13 People were bringing little children to Jesus for him to place his hands on them, but the disciples rebuked them. 14 When Jesus saw this, he was indignant. He said to them, “Let the little children come to me, and do not hinder them, for the kingdom of God belongs to such as these. 15 Truly I tell you, anyone who will not receive the kingdom of God like a little child will never enter it.” 16 And he took the children in his arms, placed his hands on them and blessed them.
I don’t think I ever truly understood what this verse met until this past Saturday, when I met my new friend T (name withheld).
The first week and a half of BUP has been a whirlwind of emotions – laughter, anguish, anger, joy. I can’t adequately describe how I’ve been feeling in just one blog post, but I’ll do my best.
Our second day at BUP was a day of great sorrow, as the neighborhood was saddened by the news that Amirah Kinlaw, a third grader, was struck and killed by a car on her way from leaving school. This incident consumed me and much of the neighborhood for most of the week, culminating with Amirah’s candlelight vigil the following Sunday. All my doubts and questions about God kept rushing back to me. Questions about justice, doubts that I thought I had already given over to God. She was so young and full of life. Why did this have to happen? When does this stop? Will God stop this? Does He even want to?
Every time we walked by her memorial in front of Steuart Hill Academy, I was reminded of the injustice and pain in this neighborhood, pain that the residents sadly may have even become accustomed to. The week after the vigil, It was getting difficult for me to see the beauty in God’s creation when I couldn’t stop thinking about the brokenness.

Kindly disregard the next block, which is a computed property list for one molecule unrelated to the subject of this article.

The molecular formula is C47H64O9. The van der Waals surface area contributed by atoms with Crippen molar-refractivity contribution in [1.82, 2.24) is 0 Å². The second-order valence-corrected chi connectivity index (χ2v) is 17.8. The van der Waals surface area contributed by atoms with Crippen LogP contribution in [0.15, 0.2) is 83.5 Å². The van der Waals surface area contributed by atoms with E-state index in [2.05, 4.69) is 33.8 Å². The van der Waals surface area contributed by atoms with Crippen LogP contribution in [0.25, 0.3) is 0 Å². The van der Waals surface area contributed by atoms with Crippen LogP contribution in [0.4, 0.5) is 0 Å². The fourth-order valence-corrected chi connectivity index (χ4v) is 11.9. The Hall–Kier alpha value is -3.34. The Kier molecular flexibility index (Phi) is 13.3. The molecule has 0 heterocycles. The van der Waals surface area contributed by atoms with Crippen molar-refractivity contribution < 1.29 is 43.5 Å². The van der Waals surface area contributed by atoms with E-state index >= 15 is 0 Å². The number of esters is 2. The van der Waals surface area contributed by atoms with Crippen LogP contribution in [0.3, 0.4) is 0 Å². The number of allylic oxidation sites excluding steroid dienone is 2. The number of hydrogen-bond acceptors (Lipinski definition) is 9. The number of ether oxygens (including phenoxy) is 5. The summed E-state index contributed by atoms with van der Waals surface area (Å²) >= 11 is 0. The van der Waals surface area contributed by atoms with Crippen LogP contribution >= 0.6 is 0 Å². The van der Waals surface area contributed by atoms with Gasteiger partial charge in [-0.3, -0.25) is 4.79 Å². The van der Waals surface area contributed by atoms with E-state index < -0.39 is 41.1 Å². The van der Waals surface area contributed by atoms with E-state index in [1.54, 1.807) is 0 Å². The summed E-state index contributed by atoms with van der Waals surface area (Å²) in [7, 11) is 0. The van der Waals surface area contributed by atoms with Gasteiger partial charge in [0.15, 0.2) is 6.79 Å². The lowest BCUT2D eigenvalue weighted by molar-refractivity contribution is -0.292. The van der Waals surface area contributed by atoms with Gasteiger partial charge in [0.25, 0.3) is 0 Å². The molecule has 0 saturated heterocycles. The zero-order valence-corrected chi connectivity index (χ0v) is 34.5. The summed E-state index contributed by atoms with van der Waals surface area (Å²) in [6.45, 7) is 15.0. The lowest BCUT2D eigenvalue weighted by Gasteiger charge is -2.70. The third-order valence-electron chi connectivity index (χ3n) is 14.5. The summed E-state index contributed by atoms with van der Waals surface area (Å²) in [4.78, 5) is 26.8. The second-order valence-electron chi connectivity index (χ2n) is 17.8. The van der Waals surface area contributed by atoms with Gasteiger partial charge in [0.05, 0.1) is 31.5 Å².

Enter T. I met him at a barbeque hosted by Gallery Church Sowebo at the playground behind Steuart Hill Academy. Going in the barbeque, to be honest, I did not feel like talking to new people. I was hungry, and I just wanted to get some food, enjoy the sunny weather and go back and rest. After eating, I saw a couple boys, T and his cousin – who I’ll call A – playing football, thinking it would be an easy way to keep myself busy without getting into deep conversations. Looks like God really did want to speak to me.
During one of our breaks from playing football, T and I decided to take a breather and sit to chat. He started telling me about his grandma that passed away. He asked me if I knew about the student who had been hit, and I tensed up, not eager to be weighed down by more sorrow and have to re-confront my trust issues with God. I said yes, and this was his response:
“My grandma went up there (as T pointed to the sky) and Amirah went up there too. They’re probably meeting up or something. This is her park. I bet they’re having the same party up there that we’re at right now. Heaven is like one big party when you’re up there.”
After a long week of mourning, this was the encouragement I didn’t know I needed. T showed me the trust in the power and mercy of God that I was so desperately lacking. When Jesus was talking about the kingdom of God belonging to the children, he wasn’t just talking about their innocence and purity, but their deep, unconditional faith as well.
I’m praying that as I continue along my BUP journey that God was grant me the faith and mind of a child. I’m still working out how to hold the tension between being angry at God and trusting God’s plan, but hopefully He will grow me in that way too.
Thanks for reading through this rambling of my thoughts. Please keep praying for me, for the Mount Clare neighborhood, for Baltimore, for the world.